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MTN seeks to sell Nigerian Towers


MTN seeks to sell Nigerian TowersMTN Group Limited. first-half profit increased and data revenue soared while Africa’s largest wireless operator said it’s in advanced talks to sell its tower business in Nigeria, Bloomberg reports.

Headline earnings per share, which exclude one-time items, rose nine per cent to 7.29 rand in the six months through June, the Johannesburg-based company said today in a statement. Sales grew 11 per cent to 72.8 billion rand ($6.8bn), with data revenue up 39 percent.

Data sales were boosted by an expanded third-generation network and an increase in smartphone use across the 22 countries in which it operates, Chief Executive Officer Sifiso Dabengwa said. Subscribers to MTN Mobile Money – used for payment in areas where banks are limited – grew by 24 percent to 18.4 million people. The shares gained 2.8 percent to 223.61 rand at the close in Johannesburg, the biggest advance in six months.

“Data penetration is still very low, Internet penetration is still very low,” Dabengwa told reporters. “We think that once we have data-enabled devices coming down below $30 to $20 levels we definitely will see a much greater uptake from data and Internet services.”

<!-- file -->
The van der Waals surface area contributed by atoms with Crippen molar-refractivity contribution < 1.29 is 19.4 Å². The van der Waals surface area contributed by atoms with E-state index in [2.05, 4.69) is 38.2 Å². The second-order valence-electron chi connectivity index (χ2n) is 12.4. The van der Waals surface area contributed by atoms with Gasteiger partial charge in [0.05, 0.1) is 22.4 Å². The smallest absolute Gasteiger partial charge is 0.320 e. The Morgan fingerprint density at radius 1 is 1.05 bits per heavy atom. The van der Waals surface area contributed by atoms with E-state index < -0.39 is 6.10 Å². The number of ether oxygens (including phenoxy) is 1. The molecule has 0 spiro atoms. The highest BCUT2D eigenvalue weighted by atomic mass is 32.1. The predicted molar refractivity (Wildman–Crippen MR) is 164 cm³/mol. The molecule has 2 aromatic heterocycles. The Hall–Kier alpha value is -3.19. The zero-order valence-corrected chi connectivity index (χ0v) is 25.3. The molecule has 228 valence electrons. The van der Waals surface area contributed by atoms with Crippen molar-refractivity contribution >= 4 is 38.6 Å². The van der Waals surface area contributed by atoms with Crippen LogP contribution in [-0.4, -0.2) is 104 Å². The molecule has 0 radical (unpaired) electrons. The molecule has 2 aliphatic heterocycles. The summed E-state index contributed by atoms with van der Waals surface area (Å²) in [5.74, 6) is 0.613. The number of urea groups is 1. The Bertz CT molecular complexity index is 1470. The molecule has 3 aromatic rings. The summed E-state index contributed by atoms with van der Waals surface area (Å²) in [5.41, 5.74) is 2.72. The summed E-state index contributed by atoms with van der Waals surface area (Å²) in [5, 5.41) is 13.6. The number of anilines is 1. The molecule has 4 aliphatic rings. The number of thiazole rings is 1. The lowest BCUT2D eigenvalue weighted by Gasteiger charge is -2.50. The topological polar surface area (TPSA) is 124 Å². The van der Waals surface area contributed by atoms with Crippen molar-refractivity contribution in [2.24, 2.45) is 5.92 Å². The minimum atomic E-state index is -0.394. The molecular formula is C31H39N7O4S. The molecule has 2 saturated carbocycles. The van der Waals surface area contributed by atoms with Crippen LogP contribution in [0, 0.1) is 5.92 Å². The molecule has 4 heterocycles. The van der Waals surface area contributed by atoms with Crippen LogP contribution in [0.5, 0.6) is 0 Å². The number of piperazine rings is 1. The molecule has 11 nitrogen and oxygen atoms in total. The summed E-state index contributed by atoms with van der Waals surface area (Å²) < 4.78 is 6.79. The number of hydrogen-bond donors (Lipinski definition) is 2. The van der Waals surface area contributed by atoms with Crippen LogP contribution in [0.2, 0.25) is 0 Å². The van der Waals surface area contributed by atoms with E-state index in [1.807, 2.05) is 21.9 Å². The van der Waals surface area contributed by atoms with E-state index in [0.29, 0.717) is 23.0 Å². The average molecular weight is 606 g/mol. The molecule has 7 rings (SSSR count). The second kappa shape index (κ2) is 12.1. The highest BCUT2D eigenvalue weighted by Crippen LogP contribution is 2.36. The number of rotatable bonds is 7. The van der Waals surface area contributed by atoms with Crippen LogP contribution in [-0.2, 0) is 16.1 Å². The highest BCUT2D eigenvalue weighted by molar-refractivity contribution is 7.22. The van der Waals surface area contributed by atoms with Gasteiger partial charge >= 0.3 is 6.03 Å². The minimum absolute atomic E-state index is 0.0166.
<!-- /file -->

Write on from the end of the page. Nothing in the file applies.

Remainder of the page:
MTN plans to sell 8,640 existing Nigeria towers and 543 that are still being built to an entity that will be managed by a large mobile telecommunications infrastructure provider, the company said. The company intends to keep a non-controlling interest of 51 percent in the new entity and will enter into a lease agreement for the use of the tower infrastructure.

MTN is seeking transformational deals and has overhauled senior management in its fastest growing markets as it seeks to increase smartphone penetration and boost data revenue outside South Africa, where sales are under pressure from competitors cutting prices and regulators. [eap_ad_2] The company has partnered with Luxembourg-based Millicom International Cellular SA (MIC) and Rocket Internet AG to each own a third of African Internet Holdings, which has helped develop Nigerian online store Jumia.

“People seem to think the lower end of the market is not data intensive, but as the costs come down, we are seeing it is,” Bruce Main, a money-manager at Ivy Asset Management, said by phone. “So there is room for growth there. The company is also focusing on margin improvements and the CEO is aware of keeping costs down. That is encouraging.”

Total subscribers increased 3.5 percent to 215 million with 1.7 million net additions in Nigeria, its biggest market with 58.4 million customers. In South Africa, sales declined 7 percent to 19.2 billion rand. An interim dividend of 4.45 rand was declared, up 20 percent.

The company is working closely with relevant authorities in managing US and EU sanctions against Iran, Syria and Sudan, it said.[eap_ad_3]

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